BASIC PHARMACOLOGY OF ANTIDEPRESSANTS
The currently available antidepressants make up a remarkable variety of chemical types. These differences and the differences in their molecular targets provide the basis for distinguishing several subgroups.
The selective serotonin reuptake inhibitors (SSRIs) represent a chemically diverse class of agents that have as their primary action the inhibition of the serotonin transporter (SERT) (Figure 30–3). Fluoxetine was introduced in the United States in 1988 and quickly became one of the most commonly prescribed medications in medical practice. The development of fluoxetine emerged out of the search for chemicals that had high affinity for monoamine receptors but lacked the affinity for histamine, ace-tylcholine, and α adrenoceptors that is seen with the tricyclic antidepressants (TCAs). There are currently six available SSRIs, and they are the most common antidepressants in clinical use. In addition to their use in major depression, SSRIs have indications in GAD, PTSD, OCD, panic disorder, PMDD, and bulimia. Fluoxetine, sertraline, and citalopram exist as isomers and areformulated in the racemic forms, whereas paroxetine and fluvoxamine are not optically active. Escitalopram is theSenantiomer of citalopram. As with all antidepressants, SSRIs are highly lipophilic. The popularity of SSRIs stems largely from their ease of use, safety in overdose, relative tolerability, cost (all except escitalopram are generically available), and broad spec-trum of uses.
Two classes of antidepressants act as combined serotonin and norepinephrine reuptake inhibitors: selective serotonin-norepinephrine reuptake inhibitors (SNRIs) and TCAs.
Selective serotonin-norepinephrine reuptake inhibitors - The SNRIs includevenlafaxine,its metabolitedesvenlafaxine, and duloxetine. Another SNRI, milnacipran, has been approved for the treatment of fibromyalgia in the USA but has been studied extensively as an antidepressant. It has been available in Europe for several years. In addition to their use in major depression, other applications of the SNRIs include the treatment of pain disorders including neuropathies and fibromyalgia. SNRIs are also used in the treatment of gen-eralized anxiety, stress urinary incontinence, and vasomotor symptoms of menopause.
SNRIs are chemically unrelated to each other. Venlafaxine was discovered in the process of evaluating chemicals that inhibit binding of imipramine. Venlafaxine’s in vivo effects are similar to those of imipramine but with a more favorable adverse-effect profile. All SNRIs bind the serotonin (SERT) and norepinephrine (NET) transporters, as do the TCAs. However, unlike the TCAs, the SNRIs do not have much affin-ity for other receptors. Venlafaxine and desvenlafaxine are bicyclic compounds, whereas duloxetine is a three-ring struc-ture unrelated to the TCAs. Milnacipran contains a cyclopro-pane ring and is provided as a racemic mixture.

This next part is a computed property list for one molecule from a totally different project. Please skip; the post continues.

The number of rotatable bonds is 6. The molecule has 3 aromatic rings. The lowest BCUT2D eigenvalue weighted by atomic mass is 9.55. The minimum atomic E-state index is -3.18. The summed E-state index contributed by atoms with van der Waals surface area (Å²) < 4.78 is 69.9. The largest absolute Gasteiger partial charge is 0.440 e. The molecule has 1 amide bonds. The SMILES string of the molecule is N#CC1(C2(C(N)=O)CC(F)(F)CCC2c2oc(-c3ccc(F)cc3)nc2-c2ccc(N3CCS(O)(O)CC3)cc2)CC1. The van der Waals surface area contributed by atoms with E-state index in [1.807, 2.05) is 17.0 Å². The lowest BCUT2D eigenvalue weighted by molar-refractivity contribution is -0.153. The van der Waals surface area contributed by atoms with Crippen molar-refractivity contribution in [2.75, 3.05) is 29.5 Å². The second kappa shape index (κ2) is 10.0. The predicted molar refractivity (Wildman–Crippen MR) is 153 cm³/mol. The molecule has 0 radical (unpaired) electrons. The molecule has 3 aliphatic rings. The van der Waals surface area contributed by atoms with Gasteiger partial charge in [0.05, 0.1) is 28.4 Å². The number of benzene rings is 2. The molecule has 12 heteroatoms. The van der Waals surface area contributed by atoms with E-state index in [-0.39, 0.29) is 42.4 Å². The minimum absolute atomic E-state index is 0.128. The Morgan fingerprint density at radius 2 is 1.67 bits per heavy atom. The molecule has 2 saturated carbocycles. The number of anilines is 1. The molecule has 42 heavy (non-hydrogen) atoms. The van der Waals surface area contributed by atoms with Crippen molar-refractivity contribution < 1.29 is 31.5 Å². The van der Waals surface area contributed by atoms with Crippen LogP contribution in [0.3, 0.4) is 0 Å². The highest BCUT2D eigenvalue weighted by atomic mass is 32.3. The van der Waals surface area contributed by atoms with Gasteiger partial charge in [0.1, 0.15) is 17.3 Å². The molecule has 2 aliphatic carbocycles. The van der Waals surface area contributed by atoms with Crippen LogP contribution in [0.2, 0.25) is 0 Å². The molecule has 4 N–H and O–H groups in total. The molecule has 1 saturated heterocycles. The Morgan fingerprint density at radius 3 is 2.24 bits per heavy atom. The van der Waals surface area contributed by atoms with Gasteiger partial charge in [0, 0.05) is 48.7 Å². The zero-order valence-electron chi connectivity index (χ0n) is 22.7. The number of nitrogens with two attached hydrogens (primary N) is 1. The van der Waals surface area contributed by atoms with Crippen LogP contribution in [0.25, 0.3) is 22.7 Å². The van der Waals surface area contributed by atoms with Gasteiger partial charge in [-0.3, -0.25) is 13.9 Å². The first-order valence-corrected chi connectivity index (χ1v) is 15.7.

Tricyclic antidepressants—The TCAs were the dominantclass of antidepressants until the introduction of SSRIs in the 1980s and 1990s. Nine TCAs are available in the USA, and they all have an iminodibenzyl (tricyclic) core (Figure 30–4). The chemical differences between the TCAs are relatively subtle. For example, the prototype TCA imipramine and its metabolite, desipramine, differ by only a methyl group in the propylamineside chain. However, this minor difference results in a substantial change in their pharmacologic profiles. Imipramine is highly anticholinergic and is a relatively strong serotonin as well as nor-epinephrine reuptake inhibitor. In contrast, desipramine is much less anticholinergic and is a more potent and somewhat more selective norepinephrine reuptake inhibitor than is imipramine.
At the present time, the TCAs are used primarily in depression that is unresponsive to more commonly used antidepressants such as the SSRIs or SNRIs. Their loss of popularity stems in large part from relatively poorer tolerability compared with newer agents, to difficulty of use, and to lethality in overdose. Other uses for TCAs include the treatment of pain conditions, enuresis, and insomnia.